February 7, 2023
Lance Kennington, Ph.D., beef cattle nutritionist with CHS, explains how a balanced mineral program supports cow health and calf development.
As spring calving season approaches, ranchers should assess their nutrition program to ensure cows are getting the minerals they need to develop, deliver and raise strong calves. Lance Kennington, Ph.D., beef cattle nutritionist with CHS, says a balanced diet that includes essential minerals is critical for optimal cow and herd performance.
Mineral balance critical for calving
Minerals are the foundation for a cow’s health, and they help support calf development and immunity.
“Calves are born without functioning immune systems, so they rely on their mother’s colostrum to transfer immunity. Vitamins, minerals, protein and energy are essential for immunoglobulin development, which are the structures that transfer immunity to the calf in the first 12 hours of its life,” explains Kennington.
The quality and quantity of immunoglobulins taken in through colostrum help determine how well the newborn calf is protected from pathogens.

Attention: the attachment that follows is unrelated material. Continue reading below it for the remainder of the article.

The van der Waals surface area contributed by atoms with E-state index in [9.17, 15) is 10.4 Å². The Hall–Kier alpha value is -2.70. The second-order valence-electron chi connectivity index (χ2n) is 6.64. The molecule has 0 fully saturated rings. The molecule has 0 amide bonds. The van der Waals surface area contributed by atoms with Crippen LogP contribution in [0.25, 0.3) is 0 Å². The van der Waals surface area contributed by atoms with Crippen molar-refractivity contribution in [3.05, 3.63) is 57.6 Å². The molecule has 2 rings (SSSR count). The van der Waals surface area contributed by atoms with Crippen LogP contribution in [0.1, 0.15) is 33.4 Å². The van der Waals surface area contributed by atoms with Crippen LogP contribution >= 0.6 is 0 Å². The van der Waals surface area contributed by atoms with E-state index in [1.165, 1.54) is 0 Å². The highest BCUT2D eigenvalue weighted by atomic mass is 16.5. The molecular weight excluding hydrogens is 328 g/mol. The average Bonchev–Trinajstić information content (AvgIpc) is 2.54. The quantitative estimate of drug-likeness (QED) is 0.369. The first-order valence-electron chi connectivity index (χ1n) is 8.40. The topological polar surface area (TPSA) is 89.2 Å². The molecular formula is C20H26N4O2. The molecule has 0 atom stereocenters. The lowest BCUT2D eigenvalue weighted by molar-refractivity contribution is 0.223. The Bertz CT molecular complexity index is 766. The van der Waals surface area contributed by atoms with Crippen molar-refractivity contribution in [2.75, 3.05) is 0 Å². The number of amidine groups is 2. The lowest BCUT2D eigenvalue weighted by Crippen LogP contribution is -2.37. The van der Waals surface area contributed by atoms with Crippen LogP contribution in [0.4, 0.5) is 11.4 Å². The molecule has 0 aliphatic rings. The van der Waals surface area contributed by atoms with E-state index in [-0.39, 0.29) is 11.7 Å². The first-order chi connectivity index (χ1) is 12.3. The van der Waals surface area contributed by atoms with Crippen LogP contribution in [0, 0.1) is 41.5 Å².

Three tips to improve mineral nutrition
Kennington says minerals are essential to a cow’s diet, even when she’s not calving.
“Minerals are critical for many functions in the cow, including immunity, growth, lactation, tissue repair, rebreeding and digestion. Cows need proper mineral intake throughout the year to help them put on body condition and recover from birth, produce milk for the calf and maintain pregnancy,” he says.
Kennington offers three tips to improve mineral nutrition:
1. Test forage for trace and macro minerals
Test forage for mineral antagonists, including sulfur, iron and molybdenum, that can interfere with mineral absorption and utilization.
“Your nutritionist needs to know what is in the ration to recommend a mineral program that fits the operation and cow herd,” says Kennington.
2. Test water for antagonists
Water can also contain mineral antagonists, which interfere with absorption.
“If you have moderate salt levels in your water and high salt content in your mineral, you won’t get a consistent mineral intake. The cows won’t want to eat, so they could become mineral-deficient,” says Kennington.
High sulfur levels in water can also negatively affect mineral nutrition.
3. Monitor mineral intake
Keep a constant supply of mineral in front of cows and accurately monitor their intake so adjustments can be made.
“If the cows aren’t eating it, the mineral program isn’t doing you any good. The most important message is to feed the right mineral at the right time in the right amounts,” says Kennington.